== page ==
When you are thinking about a business partner you need to consider many things. Below is a list of outcomes and issues you might want to consider. We’ll go through these issues using Mary and Bill as the potential business partners. To make things easy we’ll assume both are married but not to each other. The issues below are a very short list and the list doesn’t cover all the possible issues. The idea here is for the partners to sit down and talk about ALL of the possible outcomes and what they want to do in those circumstances. Also, just as a point of interest, every item below I have seen (and more than once) in real businesses involving real people:

 

Issue: Mary and Bill love being business partners, but what happens if, against her wishes, Mary ends up with a business partner that isn’t Bill? How could that happen? What if Bill get’s a divorce and as part of the divorce settlement Bill’s wife Jane get’s Bill’s interest in Skate Blades & Wheels LLC? And then Jane decides her new boyfriend Bubba needs a job and Bubba starts “reporting to work” with Mary every day?

 

Solution: Have an agreement in the Limited Liability Companyagreement that specifically defines how/if partners can transfer ownership to other parties. You can be very restrictive.

 

Issue: Mary and Bill get the business plan done and they need to buy $1,000 worth of skates that they can modify as prototypes. But, Mary doesn’t have her $500 and Bill doesn’t either but Bill has $750 open on his credit card and Mary has $250. Who puts in how much? If they are 50/50 partners what do they do?

 

Solution: The Limited Liability Company (here’s a Hub on LLCs) operating agreement can have a provision whereby the capital would go in as loans and the partners can get their loans paid back before any profits are shared.

 

Issue: Mary and Bill have been working on this idea for 100 hours per week for 6 months. Things look promising but it will take 100 hours a week for 3 more months to get where they want to be. Bill decides he has to get a job and will only be able to devote 10 hours a week to the business, Mary will have to pull the load across the finish line almost all by herself.

 

Solution: The operating agreement can state that the additional labor contributed by a partner can be reimbursed to that partner, at an agreed on rate, prior to any profit sharing from the partners.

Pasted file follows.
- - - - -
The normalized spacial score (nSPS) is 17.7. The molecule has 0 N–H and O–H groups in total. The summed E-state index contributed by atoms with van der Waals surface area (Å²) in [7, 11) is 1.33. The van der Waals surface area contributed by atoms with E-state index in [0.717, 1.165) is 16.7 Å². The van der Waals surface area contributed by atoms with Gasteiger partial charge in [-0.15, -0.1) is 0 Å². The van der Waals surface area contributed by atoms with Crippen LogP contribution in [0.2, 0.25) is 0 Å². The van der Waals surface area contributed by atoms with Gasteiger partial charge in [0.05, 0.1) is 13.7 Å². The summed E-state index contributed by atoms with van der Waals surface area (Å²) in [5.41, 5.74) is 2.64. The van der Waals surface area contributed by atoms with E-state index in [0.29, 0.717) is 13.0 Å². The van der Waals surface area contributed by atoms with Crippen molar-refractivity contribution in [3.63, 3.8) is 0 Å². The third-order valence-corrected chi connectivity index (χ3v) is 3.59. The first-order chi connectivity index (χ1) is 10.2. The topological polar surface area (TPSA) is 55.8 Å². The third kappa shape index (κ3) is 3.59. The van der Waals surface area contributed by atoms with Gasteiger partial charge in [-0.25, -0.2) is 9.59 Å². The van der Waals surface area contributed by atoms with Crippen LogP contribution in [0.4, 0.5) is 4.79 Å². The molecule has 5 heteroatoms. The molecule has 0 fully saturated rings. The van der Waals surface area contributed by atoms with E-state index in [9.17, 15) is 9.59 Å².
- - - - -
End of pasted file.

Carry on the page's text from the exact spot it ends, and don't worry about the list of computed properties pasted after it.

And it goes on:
Issue: It’s 3 years later, the business is wildly successful, Bill and Mary are happy as clams. The have a Christmas party with the employees but driving home some guy falls asleep at the wheel, crosses the center line and crashes into Mary’s car. Mary is in coma and, if she ever recovers, she will be unable to work in the business again. Because of the medical costs the family needs money fast and the family wants to sell Mary’s interest in the business. Bill would like to help but neither he nor the business has the cash to buy out the value of Mary’s interest and Bill doesn’t want Mary’s interest sold to someone else.

 

Solution: Businesses can buy insurance that will “buyout” the other partners interest in circumstances like this. This type of insurance is commonly called business buyout insurance. Talk to your commercial insurance broker for your options. It is important to have a mechanism in the LLC that states HOW the business value will be determined so that adequate insurance can be purchased. You don’t need to know the value at the time of the partnership agreement if you have a formula to determine the value if the need for a forced buyout occurs.

 

I could go on forever but the above 4 issues are examples of things to think through. I’m sure you can think of more as well. A good business attorney will also be helpful. You need to take the time to go through the issues and consider the solutions long before you have the problems.

 

If you have any business partnership concerns or issues please feel free to drop me a question in the comment section and I’ll take a shot at providing a possible solution.

 

Business Owners and the Personal Guarantee

Often when people go into business or start a small business they really don’t think through the details of what they are doing day-to-day as it relates to the long term health of the business or their personal financial health.

A classic example is the Personal Guarantee. When you go into business you will need to make financial commitments to various parties like landlords, vendors, etc. Most of these commitments are promises to pay. The real question is “Who is promising to pay?” Is it your company that is promising to pay or is it you personally that is promising to pay…or is it BOTH.